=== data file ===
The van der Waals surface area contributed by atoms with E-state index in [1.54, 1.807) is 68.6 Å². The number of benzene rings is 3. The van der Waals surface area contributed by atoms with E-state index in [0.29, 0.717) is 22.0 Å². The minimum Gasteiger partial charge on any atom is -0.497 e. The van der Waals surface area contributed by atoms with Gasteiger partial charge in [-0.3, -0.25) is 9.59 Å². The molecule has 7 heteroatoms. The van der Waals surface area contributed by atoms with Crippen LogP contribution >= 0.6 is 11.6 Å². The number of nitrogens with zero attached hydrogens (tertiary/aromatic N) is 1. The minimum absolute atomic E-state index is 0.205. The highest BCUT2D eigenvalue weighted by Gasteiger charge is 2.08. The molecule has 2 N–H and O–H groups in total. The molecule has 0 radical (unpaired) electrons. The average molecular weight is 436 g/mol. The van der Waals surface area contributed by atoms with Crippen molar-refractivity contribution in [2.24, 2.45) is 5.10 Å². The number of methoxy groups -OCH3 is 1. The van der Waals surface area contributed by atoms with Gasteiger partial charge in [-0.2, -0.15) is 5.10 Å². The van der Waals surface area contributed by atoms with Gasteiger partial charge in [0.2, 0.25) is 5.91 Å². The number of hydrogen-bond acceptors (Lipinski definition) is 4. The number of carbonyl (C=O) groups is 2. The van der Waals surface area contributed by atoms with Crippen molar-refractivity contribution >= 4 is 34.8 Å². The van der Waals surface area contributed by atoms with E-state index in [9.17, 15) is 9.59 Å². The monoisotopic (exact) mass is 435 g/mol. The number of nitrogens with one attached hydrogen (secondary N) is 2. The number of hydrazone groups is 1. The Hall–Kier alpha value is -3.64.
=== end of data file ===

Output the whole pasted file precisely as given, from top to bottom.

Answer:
The van der Waals surface area contributed by atoms with E-state index in [1.54, 1.807) is 68.6 Å². The number of benzene rings is 3. The van der Waals surface area contributed by atoms with E-state index in [0.29, 0.717) is 22.0 Å². The minimum Gasteiger partial charge on any atom is -0.497 e. The van der Waals surface area contributed by atoms with Gasteiger partial charge in [-0.3, -0.25) is 9.59 Å². The molecule has 7 heteroatoms. The van der Waals surface area contributed by atoms with Crippen LogP contribution >= 0.6 is 11.6 Å². The number of nitrogens with zero attached hydrogens (tertiary/aromatic N) is 1. The minimum absolute atomic E-state index is 0.205. The highest BCUT2D eigenvalue weighted by Gasteiger charge is 2.08. The molecule has 2 N–H and O–H groups in total. The molecule has 0 radical (unpaired) electrons. The average molecular weight is 436 g/mol. The van der Waals surface area contributed by atoms with Crippen molar-refractivity contribution in [2.24, 2.45) is 5.10 Å². The number of methoxy groups -OCH3 is 1. The van der Waals surface area contributed by atoms with Gasteiger partial charge in [-0.2, -0.15) is 5.10 Å². The van der Waals surface area contributed by atoms with Gasteiger partial charge in [0.2, 0.25) is 5.91 Å². The number of hydrogen-bond acceptors (Lipinski definition) is 4. The number of carbonyl (C=O) groups is 2. The van der Waals surface area contributed by atoms with Crippen molar-refractivity contribution >= 4 is 34.8 Å². The van der Waals surface area contributed by atoms with E-state index in [9.17, 15) is 9.59 Å². The monoisotopic (exact) mass is 435 g/mol. The number of nitrogens with one attached hydrogen (secondary N) is 2. The number of hydrazone groups is 1. The Hall–Kier alpha value is -3.64.